Man had two guesses to remember forgotten password or lose $240 million in Bitcoin
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Featured Image Credit: YouTube/Coindesk/Pexels/Karolina Grabowska
One man had just two guesses to remember his forgotten password or else he would lose $240 million in Bitcoin.
Now, we've all been there where we've forgotten the password to one of our many accounts online.
But luckily it's always only a matter of hitting 'forgot password' and resetting it to something that you'll actually remember next time.
However, it was whole other story for Stefan Thomas, a German-born programmer living in San Francisco, when he was left with just two guesses to figure out the decade-old password keeping his Bitcoin fortune safe.
Back in 2011, Thomas took to YouTube to upload the short clip titled: "What is Bitcoin? (v1)"
Just over a minute long, the video was made for a Bitcoin enthusiast based in Switzerland and, for his trouble, Stefan was paid in Bitcoin as compensation.
To be exact, the programmer was awarded 7,002 Bitcoins which, at the time, were worth just a measly $2 each.
Now, while that still would have given a $14,004 yield which is pretty decent for a minute-long animation video - the value of those same coins then skyrocketed in value.
Each coin soon became worth approximately $34,500, making his collection now worth a staggering $241,569,000.
Sounds like a total dream come true - right?
Unfortunately for Thomas, he was hit with some major brain fog and couldn't remember the password to his encrypted IronKey hard drive where he kept his Bitcoin.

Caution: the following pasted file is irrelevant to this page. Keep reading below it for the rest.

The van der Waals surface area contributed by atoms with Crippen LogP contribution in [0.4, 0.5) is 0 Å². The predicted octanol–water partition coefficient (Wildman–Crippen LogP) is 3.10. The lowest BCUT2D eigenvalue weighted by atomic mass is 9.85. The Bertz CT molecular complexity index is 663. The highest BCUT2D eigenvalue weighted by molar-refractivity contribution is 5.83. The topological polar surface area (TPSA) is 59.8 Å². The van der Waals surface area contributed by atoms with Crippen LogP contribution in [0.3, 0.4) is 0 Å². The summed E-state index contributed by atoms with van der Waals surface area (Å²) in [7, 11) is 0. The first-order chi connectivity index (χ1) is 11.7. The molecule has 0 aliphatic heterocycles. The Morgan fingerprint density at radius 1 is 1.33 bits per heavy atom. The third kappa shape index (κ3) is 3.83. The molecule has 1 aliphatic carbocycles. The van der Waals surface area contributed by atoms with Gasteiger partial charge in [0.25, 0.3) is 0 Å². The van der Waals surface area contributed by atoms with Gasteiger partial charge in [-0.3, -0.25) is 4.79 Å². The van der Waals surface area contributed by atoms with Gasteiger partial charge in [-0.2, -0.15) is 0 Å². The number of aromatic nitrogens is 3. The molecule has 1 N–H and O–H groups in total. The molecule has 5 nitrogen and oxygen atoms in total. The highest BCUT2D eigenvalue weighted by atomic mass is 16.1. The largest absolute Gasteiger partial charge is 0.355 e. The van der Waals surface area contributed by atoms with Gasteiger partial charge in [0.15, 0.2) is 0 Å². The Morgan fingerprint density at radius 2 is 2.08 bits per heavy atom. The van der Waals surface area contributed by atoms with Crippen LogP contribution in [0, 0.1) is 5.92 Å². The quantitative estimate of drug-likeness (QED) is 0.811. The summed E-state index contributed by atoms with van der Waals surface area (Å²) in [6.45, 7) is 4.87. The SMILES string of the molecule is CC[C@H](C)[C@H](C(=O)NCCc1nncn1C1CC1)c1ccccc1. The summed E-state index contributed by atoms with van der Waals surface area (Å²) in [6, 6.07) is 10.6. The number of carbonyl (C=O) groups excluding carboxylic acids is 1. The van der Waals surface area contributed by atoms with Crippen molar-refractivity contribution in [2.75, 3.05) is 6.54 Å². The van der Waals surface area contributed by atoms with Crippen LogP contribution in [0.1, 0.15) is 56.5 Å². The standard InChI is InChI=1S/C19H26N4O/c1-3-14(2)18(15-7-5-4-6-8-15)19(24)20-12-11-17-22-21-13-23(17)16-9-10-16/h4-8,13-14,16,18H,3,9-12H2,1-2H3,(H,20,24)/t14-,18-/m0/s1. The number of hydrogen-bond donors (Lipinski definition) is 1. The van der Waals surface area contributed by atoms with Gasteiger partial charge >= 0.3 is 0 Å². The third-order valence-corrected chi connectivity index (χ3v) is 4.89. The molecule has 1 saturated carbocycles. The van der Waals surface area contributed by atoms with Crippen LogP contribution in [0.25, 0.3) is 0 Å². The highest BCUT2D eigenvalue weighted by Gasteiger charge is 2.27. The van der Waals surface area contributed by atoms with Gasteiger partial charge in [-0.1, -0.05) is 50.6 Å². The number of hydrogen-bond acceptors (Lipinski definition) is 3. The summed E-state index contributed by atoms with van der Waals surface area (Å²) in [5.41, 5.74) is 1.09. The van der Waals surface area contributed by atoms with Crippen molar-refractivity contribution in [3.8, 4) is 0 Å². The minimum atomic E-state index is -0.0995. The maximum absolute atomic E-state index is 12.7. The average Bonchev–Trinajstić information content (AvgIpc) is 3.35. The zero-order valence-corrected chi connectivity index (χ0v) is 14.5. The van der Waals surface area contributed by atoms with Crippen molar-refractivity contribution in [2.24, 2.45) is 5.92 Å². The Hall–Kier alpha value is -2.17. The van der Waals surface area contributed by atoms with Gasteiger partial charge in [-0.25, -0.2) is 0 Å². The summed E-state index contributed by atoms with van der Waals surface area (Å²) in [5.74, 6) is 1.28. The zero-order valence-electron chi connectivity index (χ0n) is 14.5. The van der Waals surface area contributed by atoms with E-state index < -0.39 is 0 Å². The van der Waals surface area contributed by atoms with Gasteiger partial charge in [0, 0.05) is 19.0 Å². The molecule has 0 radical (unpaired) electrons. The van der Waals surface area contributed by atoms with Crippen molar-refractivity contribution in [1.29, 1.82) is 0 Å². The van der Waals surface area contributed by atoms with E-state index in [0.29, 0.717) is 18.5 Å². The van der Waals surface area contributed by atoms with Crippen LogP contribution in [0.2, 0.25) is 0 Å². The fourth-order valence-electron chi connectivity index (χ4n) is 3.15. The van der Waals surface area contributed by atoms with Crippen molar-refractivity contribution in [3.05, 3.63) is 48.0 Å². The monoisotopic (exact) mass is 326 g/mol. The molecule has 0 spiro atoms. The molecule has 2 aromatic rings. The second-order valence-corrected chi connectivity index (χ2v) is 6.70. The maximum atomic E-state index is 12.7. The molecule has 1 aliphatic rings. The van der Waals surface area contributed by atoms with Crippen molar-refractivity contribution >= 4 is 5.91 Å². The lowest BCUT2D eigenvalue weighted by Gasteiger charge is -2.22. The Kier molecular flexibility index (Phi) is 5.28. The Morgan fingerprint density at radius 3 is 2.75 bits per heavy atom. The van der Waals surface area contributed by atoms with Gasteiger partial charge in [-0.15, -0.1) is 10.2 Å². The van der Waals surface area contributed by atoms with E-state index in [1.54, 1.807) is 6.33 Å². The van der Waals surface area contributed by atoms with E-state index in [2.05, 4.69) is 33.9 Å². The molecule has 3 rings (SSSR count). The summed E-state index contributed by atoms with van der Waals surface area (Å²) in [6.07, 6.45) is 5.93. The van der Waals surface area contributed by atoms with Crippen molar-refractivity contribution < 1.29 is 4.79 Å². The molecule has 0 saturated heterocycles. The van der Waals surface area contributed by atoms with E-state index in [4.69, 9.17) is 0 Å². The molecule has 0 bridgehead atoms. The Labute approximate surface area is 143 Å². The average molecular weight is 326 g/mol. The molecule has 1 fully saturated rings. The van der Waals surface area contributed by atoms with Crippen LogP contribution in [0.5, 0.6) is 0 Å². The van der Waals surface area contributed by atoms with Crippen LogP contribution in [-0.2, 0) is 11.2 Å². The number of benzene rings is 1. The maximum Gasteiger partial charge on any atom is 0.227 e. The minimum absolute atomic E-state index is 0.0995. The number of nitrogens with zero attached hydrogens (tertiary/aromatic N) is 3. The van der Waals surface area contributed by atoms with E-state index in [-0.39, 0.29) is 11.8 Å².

And to make matters even worse? He had actually written the password on a piece of paper to avoid a situation like this but he'd lost it.
Now, this hard drive isn't your average piece of tech.
It's so secure that it gives whoever is trying to access it just 10 guesses to figure out the password before it encrypts itself, making the contents inaccessible to anyone - even its rightful owner.
Thomas tried his luck at guessing his password eight times, but none of these attempts were successful.
Unluckily for the programmer, that means he had just two guesses left before his fortune was lost forever.
Speaking to the New York Times back in 2021, he said: "I would just lay in bed and think about it.
"Then I would go to the computer with some new strategy, and it wouldn't work, and I would be desperate again."
"I couldn't sleep for nights. I even suffered from depression.
"But much worse than the loss of the money was my self-reproach: I simply couldn't believe I had lost something so important. I felt like a complete idiot, my self-esteem was in the basement."
For now, Thomas has locked his IronKey in a secure facility - just in case.
He added: "I got to a point where I said to myself, 'Let it be in the past, just for your own mental health'."